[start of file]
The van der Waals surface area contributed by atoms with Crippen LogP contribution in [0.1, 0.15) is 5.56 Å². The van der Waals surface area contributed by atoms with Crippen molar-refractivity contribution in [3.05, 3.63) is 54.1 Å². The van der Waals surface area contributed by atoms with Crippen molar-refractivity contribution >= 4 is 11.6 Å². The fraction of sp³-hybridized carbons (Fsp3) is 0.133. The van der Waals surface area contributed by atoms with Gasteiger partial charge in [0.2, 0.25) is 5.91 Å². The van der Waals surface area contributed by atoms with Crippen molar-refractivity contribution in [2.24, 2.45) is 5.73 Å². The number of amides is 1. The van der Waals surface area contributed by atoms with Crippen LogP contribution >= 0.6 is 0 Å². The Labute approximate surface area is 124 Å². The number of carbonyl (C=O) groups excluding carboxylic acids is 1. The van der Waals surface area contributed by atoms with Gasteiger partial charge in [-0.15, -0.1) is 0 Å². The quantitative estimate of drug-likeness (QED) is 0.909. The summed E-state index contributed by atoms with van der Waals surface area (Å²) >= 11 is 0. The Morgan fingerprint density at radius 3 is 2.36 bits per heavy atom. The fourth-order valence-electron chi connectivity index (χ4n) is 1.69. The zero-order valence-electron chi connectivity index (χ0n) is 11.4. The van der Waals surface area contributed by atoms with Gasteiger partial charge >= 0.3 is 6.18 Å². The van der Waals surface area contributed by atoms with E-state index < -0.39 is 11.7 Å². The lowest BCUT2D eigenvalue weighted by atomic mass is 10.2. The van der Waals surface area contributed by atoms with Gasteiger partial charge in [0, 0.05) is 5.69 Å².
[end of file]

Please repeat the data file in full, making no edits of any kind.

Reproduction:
The van der Waals surface area contributed by atoms with Crippen LogP contribution in [0.1, 0.15) is 5.56 Å². The van der Waals surface area contributed by atoms with Crippen molar-refractivity contribution in [3.05, 3.63) is 54.1 Å². The van der Waals surface area contributed by atoms with Crippen molar-refractivity contribution >= 4 is 11.6 Å². The fraction of sp³-hybridized carbons (Fsp3) is 0.133. The van der Waals surface area contributed by atoms with Gasteiger partial charge in [0.2, 0.25) is 5.91 Å². The van der Waals surface area contributed by atoms with Crippen molar-refractivity contribution in [2.24, 2.45) is 5.73 Å². The number of amides is 1. The van der Waals surface area contributed by atoms with Crippen LogP contribution >= 0.6 is 0 Å². The Labute approximate surface area is 124 Å². The number of carbonyl (C=O) groups excluding carboxylic acids is 1. The van der Waals surface area contributed by atoms with Gasteiger partial charge in [-0.15, -0.1) is 0 Å². The quantitative estimate of drug-likeness (QED) is 0.909. The summed E-state index contributed by atoms with van der Waals surface area (Å²) >= 11 is 0. The Morgan fingerprint density at radius 3 is 2.36 bits per heavy atom. The fourth-order valence-electron chi connectivity index (χ4n) is 1.69. The zero-order valence-electron chi connectivity index (χ0n) is 11.4. The van der Waals surface area contributed by atoms with Gasteiger partial charge >= 0.3 is 6.18 Å². The van der Waals surface area contributed by atoms with E-state index < -0.39 is 11.7 Å². The lowest BCUT2D eigenvalue weighted by atomic mass is 10.2. The van der Waals surface area contributed by atoms with Gasteiger partial charge in [0, 0.05) is 5.69 Å².